make a function like printf/sprintf

This is a discussion on make a function like printf/sprintf within the C Programming forums, part of the General Programming Boards category; Hi, I am writing a small function that logs a string passed to it to a log file. Right now ...

  1. #1
    Registered User
    Join Date
    Feb 2006
    Posts
    14

    Arrow make a function like printf/sprintf

    Hi, I am writing a small function that logs a string passed to it to a log file. Right now
    it looks like this:
    Code:
    int logData(char* logMessage);
    
    int logData(char* logMessage) {
        FILE *pFile = NULL;   
        char logMsg[1024];    
    
          /* Create a new file we can write */
          pFile = fopen(DEBUGFILE, "a+");
          if ( pFile == NULL )
          {
              syslog(LOG_ERR,"Unable to open DEBUGFILE for reading");
              return 1; 
          }
    
          fprintf(pFile, %s\n", logMessage);
          fclose(pFile); /* Close the file */
    
          return 0;
    }
    But in order to have a line like this ("We are in %s on line %s", __FUNCTION__, __LINE__);
    I have to do this:
    Code:
        sprintf(logMsg, "We are in %s on line %s", __FUNCTION__, __LINE__);
        logData(logMsg);
    I want to do this:
    Code:
        logData("We are in %s on line %s", __FUNCTION__, __LINE__);
    Sorry if this is basic, but I am still a beginner. Thanks!

  2. #2
    Just Lurking Dave_Sinkula's Avatar
    Join Date
    Oct 2002
    Posts
    5,006
    7. It is easier to write an incorrect program than understand a correct one.
    40. There are two ways to write error-free programs; only the third one works.*

  3. #3
    Registered User
    Join Date
    Feb 2006
    Posts
    14
    Quote Originally Posted by Dave_Sinkula
    hmm, I looked through but other than usage, I didn't see much, please let me know if I am mistaken. Also links are dead. Thanks.

  4. #4
    Just Lurking Dave_Sinkula's Avatar
    Join Date
    Oct 2002
    Posts
    5,006
    The example wasn't of use?
    7. It is easier to write an incorrect program than understand a correct one.
    40. There are two ways to write error-free programs; only the third one works.*

  5. #5
    Just Lurking Dave_Sinkula's Avatar
    Join Date
    Oct 2002
    Posts
    5,006
    [threadjack]I decided to take my first stab at variadic macros. Am I screwing anything up here?
    Code:
    #include <stdio.h>
    #include <stdarg.h>
    #include <time.h>
    
    void mylog(const char *function, int line, const char *format, ...)
    {
       static const char filename[] = "file.txt";
       FILE *file = fopen(filename, "a+");
       if ( file )
       {
          va_list args;
          time_t now;
          if ( time(&now) != (time_t)(-1) )
          {
             struct tm *local = localtime(&now);
             if ( local )
             {
                char timestamp[20];
                if ( strftime(timestamp, sizeof timestamp, "%Y-%m-%d %X", local) )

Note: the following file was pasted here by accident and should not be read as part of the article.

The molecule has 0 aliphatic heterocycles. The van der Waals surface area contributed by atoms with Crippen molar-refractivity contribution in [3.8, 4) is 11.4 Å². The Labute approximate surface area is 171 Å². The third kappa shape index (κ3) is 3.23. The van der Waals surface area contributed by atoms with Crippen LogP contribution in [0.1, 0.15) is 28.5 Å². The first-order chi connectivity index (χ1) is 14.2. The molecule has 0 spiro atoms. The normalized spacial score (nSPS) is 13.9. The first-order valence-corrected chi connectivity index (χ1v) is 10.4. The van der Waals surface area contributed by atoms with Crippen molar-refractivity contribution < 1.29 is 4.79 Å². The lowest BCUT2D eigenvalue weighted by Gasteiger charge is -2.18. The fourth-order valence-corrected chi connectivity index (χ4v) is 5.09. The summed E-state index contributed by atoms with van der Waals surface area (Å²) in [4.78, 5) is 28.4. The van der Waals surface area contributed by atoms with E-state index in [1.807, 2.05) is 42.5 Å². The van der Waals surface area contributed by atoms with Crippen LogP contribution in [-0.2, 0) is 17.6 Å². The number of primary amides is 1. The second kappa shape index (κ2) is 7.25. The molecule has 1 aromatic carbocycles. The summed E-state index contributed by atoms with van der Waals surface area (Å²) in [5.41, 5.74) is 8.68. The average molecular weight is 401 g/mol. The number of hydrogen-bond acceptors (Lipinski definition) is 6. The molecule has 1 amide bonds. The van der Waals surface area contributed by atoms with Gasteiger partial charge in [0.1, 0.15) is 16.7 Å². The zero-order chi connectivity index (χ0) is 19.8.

{
                   fprintf(file, "%s : ", timestamp);
                }
             }
          }
          fprintf(file, "[in function '%s', line %d] ", function, line);
          va_start(args, format);
          vfprintf(file, format, args);
          va_end(args);
          fputc('\n', file);
          fclose(file);
       }
       else
       {
          perror(filename);
       }
    }
    
    #ifndef NDEBUG
    #define logData(...) mylog(__func__, __LINE__, __VA_ARGS__)
    #else
    #define logData(...)
    #endif
    
    int main(void)
    {
       int i = 42;
       double d = 123.456;
       logData("%s", "ok");
       /* ... */
       logData("i = %d, d = %g", i, d);
       return 0;
    }
    7. It is easier to write an incorrect program than understand a correct one.
    40. There are two ways to write error-free programs; only the third one works.*

  6. #6
    Registered User
    Join Date
    Feb 2006
    Posts
    14
    can anyone tell me why this isn't working?
    Code:
    #include <stdio.h>
    #include <stdarg.h>
    #include <time.h>
    
    void myLogger(int log_level, char* logMessage, const char *format, ...)
    {
        FILE *file = fopen("c:\file.txt", "a+");
        va_list args;
        time_t now;
        int debugValue = 1;
        
        if ( time(&now) != (time_t)(-1) )
        {
            struct tm *local = localtime(&now);
            if ( local )
            {
                char timestamp[20];
                if ( strftime(timestamp, sizeof timestamp, "%Y-%m-%d %X", local) )
                {
                    fprintf(file, "%s : ", timestamp);
                }
            }
        }
        
        switch (log_level)
        {
            case 0:
                if ( 0 < debugValue )
                {
                    fprintf(file, "%s, we got %d as debug_level ", debugValue, logMessage);
                    va_start(args, format);
                    vfprintf(file, format, args);
                    va_end(args);
                    fputc('\n', file);
                    fclose(file);
                }
                break;
    
            default:
                if ( log_level <= debugValue )
                {
                    fprintf(file, "%s, we got %d as debug_level ", debugValue, logMessage);
                    va_start(args, format);
                    vfprintf(file, format, args);
                    va_end(args);
                    fputc('\n', file);
                    fclose(file);
                }
                break;
        }
    }
    
    int main(void)
    {
       int i = 42;
       double d = 123.456;